A second accident on Jun. 14, 1967 revealed another parachute deployment problem. Maj Clint Brisendine was flying B-58A 61-2061 over Lipscombe County, Texas, when his windscreen was damaged by a violent hail storm. He closed his capsule doors and continued to steer the aircraft, although he could not use the throttles. Knowing that he could not ‘de-capsulate’, he gave the order to eject. Brisendine and DSO Capt Gary M Cechett escaped successfully, but navigator Capt William R Bennett perished when the automatic deployment system failed on his main parachute and a fault in the manual deployment mechanism meant that he could not use that either prior to hitting the ground.

Undercarriage problems

Undercarriage problems persisted into the mid-1960s. B-58A 60-1121 lived up to its “Can Do” nickname on Sep. 10, 1964 when the jet’s right undercarriage collapsed on touch-down at Carswell AFB. After momentarily righting itself, the bomber dipped its right wing and the outer nacelle began to scrape along the runway in a stream of sparks. The pilot’s canopy hatch was jettisoned, closely followed by the other two, as the hectic slide continued, with sparks trailing from both right engine nacelles. With the wing and nacelles flexing dangerously, the aircraft finally lurched to a stop on the grass runway border. The navigator exited fast, using his escape rope, and he ran ahead of the crash while the other crew men remained standing in their cockpits (the pilot throwing his helmet down onto the grass) as the emergency vehicles and fire-suppressant helicopter closed in. There was no fire and the B-58 was repaired for another five years of service.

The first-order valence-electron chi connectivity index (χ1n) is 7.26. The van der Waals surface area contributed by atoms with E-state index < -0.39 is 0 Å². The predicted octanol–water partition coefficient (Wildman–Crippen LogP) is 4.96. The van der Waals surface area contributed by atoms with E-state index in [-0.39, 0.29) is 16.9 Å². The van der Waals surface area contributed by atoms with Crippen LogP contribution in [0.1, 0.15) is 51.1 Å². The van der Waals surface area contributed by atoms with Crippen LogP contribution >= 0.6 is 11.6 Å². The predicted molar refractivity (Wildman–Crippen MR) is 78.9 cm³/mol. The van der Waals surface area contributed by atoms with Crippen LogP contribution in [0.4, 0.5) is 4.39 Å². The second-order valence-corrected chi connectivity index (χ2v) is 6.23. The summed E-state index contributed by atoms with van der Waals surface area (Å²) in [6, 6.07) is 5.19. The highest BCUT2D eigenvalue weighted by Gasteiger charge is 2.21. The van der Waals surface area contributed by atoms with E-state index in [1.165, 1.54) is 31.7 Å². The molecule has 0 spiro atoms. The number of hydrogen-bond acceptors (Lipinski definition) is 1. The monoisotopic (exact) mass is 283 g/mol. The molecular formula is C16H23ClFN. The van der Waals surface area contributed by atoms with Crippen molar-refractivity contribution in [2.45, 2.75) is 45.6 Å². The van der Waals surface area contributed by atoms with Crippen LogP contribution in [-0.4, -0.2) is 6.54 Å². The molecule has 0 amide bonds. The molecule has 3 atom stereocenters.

Accidents declined in number for the 305th BW after 1965, with only 59-2437 being lost during that time. Another victim of the B-58’s fragile undercarriage, the Hustler had a cylinder in the right main landing gear fail on take-off. The crew (Maj George Tate and Capts Ray Walters and Mosson) had to manage a landing with a partially collapsed right gear leg. All survived, but the aircraft, although substantially intact, was not repaired.

Attrition remains high

Attrition within the 43rd BW remained high, however, with no fewer than seven Hustlers being destroyed in a variety of ways, including pilot error. B-58A 61-2065 (also used by the 305th BW) stalled on take-off from Bunker Hill on Nov. 13, 1967 when the pilot, Maj Galen Dultmeier, on his first solo flight, over-rotated the aircraft and continued to pull back on the control column in an attempt to coax the Hustler aloft. It stalled and crashed, killing the crew (Dultmeier, navigator Capt Ronald Schmidt and DSO Capt Leroy Hanson).